This is basically their LMP3 car with ABS, right? From memory wasn’t this the first LMP3 to market, which subsequently was very much outclassed by Ligier et al? I expect they are trying to recoup investment made in that (as after year 1 basically no one bought them again), which seems like a good idea.

WokkaWokka

442 posts

83 months

Saturday 22nd June
quotequote all
This is what’s its all about. Great write up too, thoroughly enjoyable read.

robsco

6,613 posts

120 months

Saturday 22nd June
quotequote all
I love the fact that Ginetta exist. I was at Croft last weekend and the Ginettas were the highlight of the BTCC weekend for me. I've never understood, though, how they make any money?

Krikkit

15,702 posts

125 months

Saturday 22nd June
quotequote all
bobo79 said:
This is basically their LMP3 car with ABS, right? From memory wasn’t this the first LMP3 to market, which subsequently was very much outclassed by Ligier et al? I expect they are trying to recoup investment made in that (as after year 1 basically no one bought them again), which seems like a good idea.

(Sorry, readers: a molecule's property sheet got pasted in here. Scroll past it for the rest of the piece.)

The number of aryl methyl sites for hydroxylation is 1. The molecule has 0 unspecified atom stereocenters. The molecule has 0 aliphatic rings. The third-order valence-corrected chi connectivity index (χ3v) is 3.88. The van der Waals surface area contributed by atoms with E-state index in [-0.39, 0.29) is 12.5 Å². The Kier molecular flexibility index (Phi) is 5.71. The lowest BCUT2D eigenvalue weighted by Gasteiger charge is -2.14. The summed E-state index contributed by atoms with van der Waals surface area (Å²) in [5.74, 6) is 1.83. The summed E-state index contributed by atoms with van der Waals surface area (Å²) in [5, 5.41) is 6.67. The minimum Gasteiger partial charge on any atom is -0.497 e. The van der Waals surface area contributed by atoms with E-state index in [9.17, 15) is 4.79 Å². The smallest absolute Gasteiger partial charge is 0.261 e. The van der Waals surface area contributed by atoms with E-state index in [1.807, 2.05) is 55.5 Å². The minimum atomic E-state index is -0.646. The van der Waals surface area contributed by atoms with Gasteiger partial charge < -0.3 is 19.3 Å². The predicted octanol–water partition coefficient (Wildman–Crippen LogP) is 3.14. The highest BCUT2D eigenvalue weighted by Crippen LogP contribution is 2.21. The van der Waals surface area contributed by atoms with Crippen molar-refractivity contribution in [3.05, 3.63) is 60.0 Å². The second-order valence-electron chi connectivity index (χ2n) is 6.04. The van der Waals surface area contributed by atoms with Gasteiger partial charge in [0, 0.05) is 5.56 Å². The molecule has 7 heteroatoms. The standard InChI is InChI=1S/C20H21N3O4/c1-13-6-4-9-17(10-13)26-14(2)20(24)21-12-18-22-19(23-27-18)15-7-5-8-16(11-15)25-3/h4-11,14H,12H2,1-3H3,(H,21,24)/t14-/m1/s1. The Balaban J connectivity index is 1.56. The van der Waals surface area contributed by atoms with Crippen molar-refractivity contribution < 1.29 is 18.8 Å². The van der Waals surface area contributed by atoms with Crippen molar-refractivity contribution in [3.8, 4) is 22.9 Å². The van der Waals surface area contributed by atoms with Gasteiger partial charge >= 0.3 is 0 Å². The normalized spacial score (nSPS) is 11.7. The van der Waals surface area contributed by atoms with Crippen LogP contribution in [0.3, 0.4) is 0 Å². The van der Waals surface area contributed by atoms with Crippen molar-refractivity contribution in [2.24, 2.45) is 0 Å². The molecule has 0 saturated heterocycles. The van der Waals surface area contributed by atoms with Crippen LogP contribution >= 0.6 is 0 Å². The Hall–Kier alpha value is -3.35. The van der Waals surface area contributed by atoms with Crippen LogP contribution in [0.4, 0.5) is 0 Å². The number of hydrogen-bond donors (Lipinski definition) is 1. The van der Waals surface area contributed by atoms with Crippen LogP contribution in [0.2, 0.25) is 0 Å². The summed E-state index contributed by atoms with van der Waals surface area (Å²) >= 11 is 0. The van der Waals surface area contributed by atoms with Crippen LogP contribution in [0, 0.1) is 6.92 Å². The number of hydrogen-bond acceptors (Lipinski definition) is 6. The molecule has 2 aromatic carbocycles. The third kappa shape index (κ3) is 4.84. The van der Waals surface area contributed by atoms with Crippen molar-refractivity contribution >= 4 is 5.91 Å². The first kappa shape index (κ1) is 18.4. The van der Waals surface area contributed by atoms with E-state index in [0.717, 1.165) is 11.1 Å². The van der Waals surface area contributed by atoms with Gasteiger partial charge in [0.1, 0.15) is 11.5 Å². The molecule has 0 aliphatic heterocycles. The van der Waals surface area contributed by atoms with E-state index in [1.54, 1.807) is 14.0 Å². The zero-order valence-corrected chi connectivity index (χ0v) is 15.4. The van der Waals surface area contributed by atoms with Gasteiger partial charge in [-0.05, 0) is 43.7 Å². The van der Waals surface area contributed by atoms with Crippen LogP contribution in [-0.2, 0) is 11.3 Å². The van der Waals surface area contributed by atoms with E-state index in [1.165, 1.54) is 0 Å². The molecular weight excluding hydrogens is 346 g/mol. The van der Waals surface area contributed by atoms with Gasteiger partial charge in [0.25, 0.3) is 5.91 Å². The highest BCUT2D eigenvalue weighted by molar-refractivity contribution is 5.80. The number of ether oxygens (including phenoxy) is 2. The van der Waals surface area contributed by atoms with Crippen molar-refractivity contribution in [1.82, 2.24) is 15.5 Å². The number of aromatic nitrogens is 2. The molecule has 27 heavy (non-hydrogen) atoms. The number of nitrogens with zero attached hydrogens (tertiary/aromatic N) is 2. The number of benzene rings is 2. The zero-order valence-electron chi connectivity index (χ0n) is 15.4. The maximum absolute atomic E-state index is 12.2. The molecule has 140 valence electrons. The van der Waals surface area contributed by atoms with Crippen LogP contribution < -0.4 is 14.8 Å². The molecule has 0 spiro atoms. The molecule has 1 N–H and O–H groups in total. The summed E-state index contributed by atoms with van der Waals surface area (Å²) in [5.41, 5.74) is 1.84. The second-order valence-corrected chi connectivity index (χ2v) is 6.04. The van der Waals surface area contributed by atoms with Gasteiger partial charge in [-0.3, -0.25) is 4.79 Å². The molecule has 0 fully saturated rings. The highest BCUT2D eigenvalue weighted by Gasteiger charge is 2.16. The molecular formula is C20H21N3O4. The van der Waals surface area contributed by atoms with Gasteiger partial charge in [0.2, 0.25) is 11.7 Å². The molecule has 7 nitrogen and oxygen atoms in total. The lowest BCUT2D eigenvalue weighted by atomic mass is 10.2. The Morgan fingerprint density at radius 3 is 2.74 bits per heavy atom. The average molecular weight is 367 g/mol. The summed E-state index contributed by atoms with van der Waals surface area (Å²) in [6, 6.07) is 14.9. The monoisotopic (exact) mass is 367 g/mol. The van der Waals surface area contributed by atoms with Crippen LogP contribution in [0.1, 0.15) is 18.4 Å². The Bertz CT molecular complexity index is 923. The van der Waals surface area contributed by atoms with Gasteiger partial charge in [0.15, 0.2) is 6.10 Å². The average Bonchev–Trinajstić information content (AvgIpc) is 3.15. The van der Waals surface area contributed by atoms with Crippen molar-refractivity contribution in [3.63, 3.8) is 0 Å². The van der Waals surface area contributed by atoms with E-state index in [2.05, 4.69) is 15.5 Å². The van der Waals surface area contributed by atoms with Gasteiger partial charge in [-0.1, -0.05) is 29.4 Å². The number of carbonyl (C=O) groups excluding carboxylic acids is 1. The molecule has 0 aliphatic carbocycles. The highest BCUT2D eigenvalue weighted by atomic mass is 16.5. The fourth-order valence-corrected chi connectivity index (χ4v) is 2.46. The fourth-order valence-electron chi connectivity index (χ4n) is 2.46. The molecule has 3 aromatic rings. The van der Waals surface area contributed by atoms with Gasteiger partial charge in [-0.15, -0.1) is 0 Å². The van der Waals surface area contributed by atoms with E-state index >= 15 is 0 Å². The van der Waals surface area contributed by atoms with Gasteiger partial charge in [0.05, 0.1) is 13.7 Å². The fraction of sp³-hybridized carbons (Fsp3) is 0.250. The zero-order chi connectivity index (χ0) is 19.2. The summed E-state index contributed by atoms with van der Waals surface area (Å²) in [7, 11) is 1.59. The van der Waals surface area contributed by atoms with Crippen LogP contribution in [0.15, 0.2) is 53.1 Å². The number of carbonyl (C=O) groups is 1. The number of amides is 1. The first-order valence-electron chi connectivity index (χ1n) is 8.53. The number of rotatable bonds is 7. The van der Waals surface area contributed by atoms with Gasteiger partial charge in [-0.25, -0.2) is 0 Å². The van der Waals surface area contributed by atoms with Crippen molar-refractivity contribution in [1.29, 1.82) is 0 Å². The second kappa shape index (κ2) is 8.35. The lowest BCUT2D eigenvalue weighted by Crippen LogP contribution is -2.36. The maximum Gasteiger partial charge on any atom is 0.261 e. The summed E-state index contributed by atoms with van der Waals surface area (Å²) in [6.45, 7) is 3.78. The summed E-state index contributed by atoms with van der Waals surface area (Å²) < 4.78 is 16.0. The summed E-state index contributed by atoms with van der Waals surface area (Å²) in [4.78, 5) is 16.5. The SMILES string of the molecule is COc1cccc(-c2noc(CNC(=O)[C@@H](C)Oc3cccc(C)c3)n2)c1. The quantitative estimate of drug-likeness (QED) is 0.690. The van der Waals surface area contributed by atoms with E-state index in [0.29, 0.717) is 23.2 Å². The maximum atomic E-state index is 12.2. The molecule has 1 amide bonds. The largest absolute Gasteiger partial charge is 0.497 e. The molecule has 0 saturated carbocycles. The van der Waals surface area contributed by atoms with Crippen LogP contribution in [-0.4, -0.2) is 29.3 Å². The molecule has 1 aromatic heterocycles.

Correct, although they would've made the tub and most of the development costs back that first year.


giveitfish

3,248 posts

158 months

Saturday 22nd June
quotequote all
And they’ve just released their next-gen LMP3

https://www.ginetta.com/lmp3

Maldini35

2,101 posts

132 months

Saturday 22nd June
quotequote all
Anybody know how it compares with a Radical RXC?



The Wookie

11,669 posts

172 months

Saturday 22nd June
quotequote all
Maldini35 said: